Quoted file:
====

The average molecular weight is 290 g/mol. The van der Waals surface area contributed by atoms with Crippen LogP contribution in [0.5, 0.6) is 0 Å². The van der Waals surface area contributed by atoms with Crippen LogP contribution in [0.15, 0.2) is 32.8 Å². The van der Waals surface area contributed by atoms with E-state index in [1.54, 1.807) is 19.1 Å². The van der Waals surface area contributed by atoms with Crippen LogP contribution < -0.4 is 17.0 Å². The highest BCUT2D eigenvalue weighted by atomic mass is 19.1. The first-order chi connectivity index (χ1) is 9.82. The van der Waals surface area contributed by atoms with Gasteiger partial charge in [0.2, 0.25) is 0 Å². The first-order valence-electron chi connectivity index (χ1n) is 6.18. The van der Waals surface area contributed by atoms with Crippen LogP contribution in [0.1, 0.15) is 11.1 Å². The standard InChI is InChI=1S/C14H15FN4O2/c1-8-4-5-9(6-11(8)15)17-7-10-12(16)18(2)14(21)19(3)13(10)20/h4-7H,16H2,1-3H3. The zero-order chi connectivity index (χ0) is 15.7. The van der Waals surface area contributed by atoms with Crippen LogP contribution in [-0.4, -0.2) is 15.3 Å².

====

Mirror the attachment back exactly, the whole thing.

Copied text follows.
The average molecular weight is 290 g/mol. The van der Waals surface area contributed by atoms with Crippen LogP contribution in [0.5, 0.6) is 0 Å². The van der Waals surface area contributed by atoms with Crippen LogP contribution in [0.15, 0.2) is 32.8 Å². The van der Waals surface area contributed by atoms with E-state index in [1.54, 1.807) is 19.1 Å². The van der Waals surface area contributed by atoms with Crippen LogP contribution < -0.4 is 17.0 Å². The highest BCUT2D eigenvalue weighted by atomic mass is 19.1. The first-order chi connectivity index (χ1) is 9.82. The van der Waals surface area contributed by atoms with Gasteiger partial charge in [0.2, 0.25) is 0 Å². The first-order valence-electron chi connectivity index (χ1n) is 6.18. The van der Waals surface area contributed by atoms with Crippen LogP contribution in [0.1, 0.15) is 11.1 Å². The standard InChI is InChI=1S/C14H15FN4O2/c1-8-4-5-9(6-11(8)15)17-7-10-12(16)18(2)14(21)19(3)13(10)20/h4-7H,16H2,1-3H3. The zero-order chi connectivity index (χ0) is 15.7. The van der Waals surface area contributed by atoms with Crippen LogP contribution in [-0.4, -0.2) is 15.3 Å².